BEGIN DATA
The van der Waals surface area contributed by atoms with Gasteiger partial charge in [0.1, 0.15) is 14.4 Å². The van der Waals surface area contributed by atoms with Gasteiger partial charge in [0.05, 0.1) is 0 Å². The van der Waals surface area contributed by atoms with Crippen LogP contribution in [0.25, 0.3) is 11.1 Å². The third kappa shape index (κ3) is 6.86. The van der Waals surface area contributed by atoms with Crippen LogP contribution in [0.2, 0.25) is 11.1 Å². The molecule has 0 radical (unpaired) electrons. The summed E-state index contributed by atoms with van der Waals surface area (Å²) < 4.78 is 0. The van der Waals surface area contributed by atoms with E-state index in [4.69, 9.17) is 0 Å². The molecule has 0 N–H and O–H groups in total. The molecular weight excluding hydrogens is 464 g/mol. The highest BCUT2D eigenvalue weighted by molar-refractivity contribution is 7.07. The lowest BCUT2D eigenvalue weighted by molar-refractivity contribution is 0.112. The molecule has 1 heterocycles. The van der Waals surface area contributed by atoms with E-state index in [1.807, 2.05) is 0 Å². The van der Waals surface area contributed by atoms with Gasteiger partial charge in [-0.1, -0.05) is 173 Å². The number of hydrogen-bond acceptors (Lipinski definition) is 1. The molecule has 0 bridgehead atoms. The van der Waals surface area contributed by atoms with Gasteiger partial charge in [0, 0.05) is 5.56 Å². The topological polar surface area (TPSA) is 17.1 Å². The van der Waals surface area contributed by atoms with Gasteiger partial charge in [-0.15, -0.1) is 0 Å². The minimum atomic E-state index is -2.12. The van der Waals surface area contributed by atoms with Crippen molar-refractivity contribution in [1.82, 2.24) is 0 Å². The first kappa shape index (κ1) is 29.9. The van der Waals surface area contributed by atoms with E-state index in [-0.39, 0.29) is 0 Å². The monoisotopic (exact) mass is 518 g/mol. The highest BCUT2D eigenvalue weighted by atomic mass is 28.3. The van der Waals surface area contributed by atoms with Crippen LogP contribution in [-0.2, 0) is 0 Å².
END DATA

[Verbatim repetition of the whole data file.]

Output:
The van der Waals surface area contributed by atoms with Gasteiger partial charge in [0.1, 0.15) is 14.4 Å². The van der Waals surface area contributed by atoms with Gasteiger partial charge in [0.05, 0.1) is 0 Å². The van der Waals surface area contributed by atoms with Crippen LogP contribution in [0.25, 0.3) is 11.1 Å². The third kappa shape index (κ3) is 6.86. The van der Waals surface area contributed by atoms with Crippen LogP contribution in [0.2, 0.25) is 11.1 Å². The molecule has 0 radical (unpaired) electrons. The summed E-state index contributed by atoms with van der Waals surface area (Å²) < 4.78 is 0. The van der Waals surface area contributed by atoms with E-state index in [4.69, 9.17) is 0 Å². The molecule has 0 N–H and O–H groups in total. The molecular weight excluding hydrogens is 464 g/mol. The highest BCUT2D eigenvalue weighted by molar-refractivity contribution is 7.07. The lowest BCUT2D eigenvalue weighted by molar-refractivity contribution is 0.112. The molecule has 1 heterocycles. The van der Waals surface area contributed by atoms with E-state index in [1.807, 2.05) is 0 Å². The van der Waals surface area contributed by atoms with Gasteiger partial charge in [-0.1, -0.05) is 173 Å². The number of hydrogen-bond acceptors (Lipinski definition) is 1. The molecule has 0 bridgehead atoms. The van der Waals surface area contributed by atoms with Gasteiger partial charge in [0, 0.05) is 5.56 Å². The topological polar surface area (TPSA) is 17.1 Å². The van der Waals surface area contributed by atoms with Gasteiger partial charge in [-0.15, -0.1) is 0 Å². The minimum atomic E-state index is -2.12. The van der Waals surface area contributed by atoms with Crippen molar-refractivity contribution in [1.82, 2.24) is 0 Å². The first kappa shape index (κ1) is 29.9. The van der Waals surface area contributed by atoms with E-state index in [-0.39, 0.29) is 0 Å². The monoisotopic (exact) mass is 518 g/mol. The highest BCUT2D eigenvalue weighted by atomic mass is 28.3. The van der Waals surface area contributed by atoms with Crippen LogP contribution in [-0.2, 0) is 0 Å².